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Publication numberUS6078231 A
Publication typeGrant
Application numberUS 09/020,130
Publication dateJun 20, 2000
Filing dateFeb 6, 1998
Priority dateFeb 7, 1997
Fee statusLapsed
Also published asCA2229148A1, DE69823898D1, EP0859422A1, EP0859422B1
Publication number020130, 09020130, US 6078231 A, US 6078231A, US-A-6078231, US6078231 A, US6078231A
InventorsJari Pelkonen
Original AssigneeLk-Products Oy
Export CitationBiBTeX, EndNote, RefMan
External Links: USPTO, USPTO Assignment, Espacenet
High frequency filter with a dielectric board element to provide electromagnetic couplings
US 6078231 A
Abstract
A coaxial resonator filter (1', 50, 50', 50") comprises a dielectric boardlike element (11, 51, 51") and on its surface at least one electrically conductive element (17, 19, 20, 21, 52) to provide an electromagnetic coupling to at least one coaxial resonator (3, 53). The dielectric boardlike element may be the same as the filter's base plate, in which case its outer surface comprises a continuous earth plane (55), or it may be parallel to a separate electrically conductive base plate (56). Link (17), tap (19) and capacitive (20) coupling elements can be realized on the surface of the dielectric board.
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Claims(16)
I claim:
1. A high-frequency filter comprising:
a first coaxial resonator including a first inner conductor and a first outer conductor;
a second coaxial resonator including a second inner conductor and a second outer conductor, each of said first and second coaxial resonators including a top end and a short circuited bottom end, and an air gap existing between each said respective inner and outer conductors;
a base plate attached to the short circuited bottom ends of said first and second coaxial resonators;
a dielectric board including a first hole and a second hole therethrough; and
at least one electrically conductive element on a surface of said dielectric board to provide an electromagnetic coupling to at least one of said first and said second coaxial resonators, wherein said first inner conductor extends through said first hole, said second inner conductor extends through said second hole and said dielectric board is located at a distance in the direction toward the base plate from said top end of said at least one of said first and second coaxial resonators to which said dielectric board is coupled.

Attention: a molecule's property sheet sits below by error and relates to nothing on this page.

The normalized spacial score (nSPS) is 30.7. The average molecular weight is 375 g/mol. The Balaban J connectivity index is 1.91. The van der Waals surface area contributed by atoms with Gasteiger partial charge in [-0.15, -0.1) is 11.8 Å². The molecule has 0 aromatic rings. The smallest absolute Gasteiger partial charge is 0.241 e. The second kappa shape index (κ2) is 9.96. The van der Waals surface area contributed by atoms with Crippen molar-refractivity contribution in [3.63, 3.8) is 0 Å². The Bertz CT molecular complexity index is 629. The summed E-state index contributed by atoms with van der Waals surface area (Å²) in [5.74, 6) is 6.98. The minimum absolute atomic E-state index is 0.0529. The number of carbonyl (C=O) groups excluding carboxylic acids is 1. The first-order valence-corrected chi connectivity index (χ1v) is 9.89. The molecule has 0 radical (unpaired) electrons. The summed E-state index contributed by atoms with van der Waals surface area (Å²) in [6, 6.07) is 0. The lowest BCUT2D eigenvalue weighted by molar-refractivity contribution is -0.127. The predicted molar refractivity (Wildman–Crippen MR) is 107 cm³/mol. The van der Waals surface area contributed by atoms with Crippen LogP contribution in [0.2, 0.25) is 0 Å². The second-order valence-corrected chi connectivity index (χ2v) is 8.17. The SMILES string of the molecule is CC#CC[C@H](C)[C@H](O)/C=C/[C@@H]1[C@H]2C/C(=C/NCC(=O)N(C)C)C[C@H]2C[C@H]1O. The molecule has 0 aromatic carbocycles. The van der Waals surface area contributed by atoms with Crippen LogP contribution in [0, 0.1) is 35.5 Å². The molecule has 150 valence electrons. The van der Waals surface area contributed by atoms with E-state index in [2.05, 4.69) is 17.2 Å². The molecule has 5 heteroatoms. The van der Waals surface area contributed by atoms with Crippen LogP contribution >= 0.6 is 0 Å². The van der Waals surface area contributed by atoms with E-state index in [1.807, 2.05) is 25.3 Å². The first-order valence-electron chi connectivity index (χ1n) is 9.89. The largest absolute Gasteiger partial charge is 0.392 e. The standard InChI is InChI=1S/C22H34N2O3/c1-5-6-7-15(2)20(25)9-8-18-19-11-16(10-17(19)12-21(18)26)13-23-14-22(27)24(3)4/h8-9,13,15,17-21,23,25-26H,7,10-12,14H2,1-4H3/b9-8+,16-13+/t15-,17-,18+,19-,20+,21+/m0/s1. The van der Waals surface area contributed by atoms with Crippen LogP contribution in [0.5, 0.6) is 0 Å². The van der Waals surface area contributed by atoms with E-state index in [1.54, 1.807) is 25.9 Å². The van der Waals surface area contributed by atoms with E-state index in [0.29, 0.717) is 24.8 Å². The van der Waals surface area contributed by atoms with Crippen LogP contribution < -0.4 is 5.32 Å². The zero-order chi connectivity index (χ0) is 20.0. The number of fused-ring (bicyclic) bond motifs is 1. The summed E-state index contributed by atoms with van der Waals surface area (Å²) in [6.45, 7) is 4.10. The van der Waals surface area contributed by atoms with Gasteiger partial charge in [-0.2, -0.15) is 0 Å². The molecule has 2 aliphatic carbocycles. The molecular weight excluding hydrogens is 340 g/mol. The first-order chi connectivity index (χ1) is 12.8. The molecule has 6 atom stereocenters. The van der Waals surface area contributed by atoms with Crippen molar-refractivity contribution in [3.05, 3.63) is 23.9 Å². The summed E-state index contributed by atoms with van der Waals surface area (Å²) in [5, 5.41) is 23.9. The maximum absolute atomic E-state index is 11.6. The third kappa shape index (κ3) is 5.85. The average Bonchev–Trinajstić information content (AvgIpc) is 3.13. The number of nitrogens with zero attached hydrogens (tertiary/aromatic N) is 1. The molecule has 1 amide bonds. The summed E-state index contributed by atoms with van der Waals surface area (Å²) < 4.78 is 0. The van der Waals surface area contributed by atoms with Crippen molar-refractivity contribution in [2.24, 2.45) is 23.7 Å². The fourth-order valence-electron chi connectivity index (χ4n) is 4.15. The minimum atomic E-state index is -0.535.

2. The high-frequency filter of claim 1 wherein the edges of each hole in the dielectric board have an electrically conductive coating.
3. The high-frequency filter of claim 1 wherein said high-frequency filter has a generally rectangular prism shape and comprises as one of its sides said base plate, and said dielectric board is integral with said base plate.
4. The high-frequency filter of claim 3, wherein said at least one electrically conductive element is located on a first surface of said base plate, and a second surface of said base plate, which is also the outer surface of the filter, comprises a substantially continuous electrically conductive layer.
5. The high-frequency filter of claim 1, wherein said filter is shaped like a rectangular prism and comprises as one of its sides said base plate, said base plate being electrically conductive, and said dielectric board is parallel to said base plate.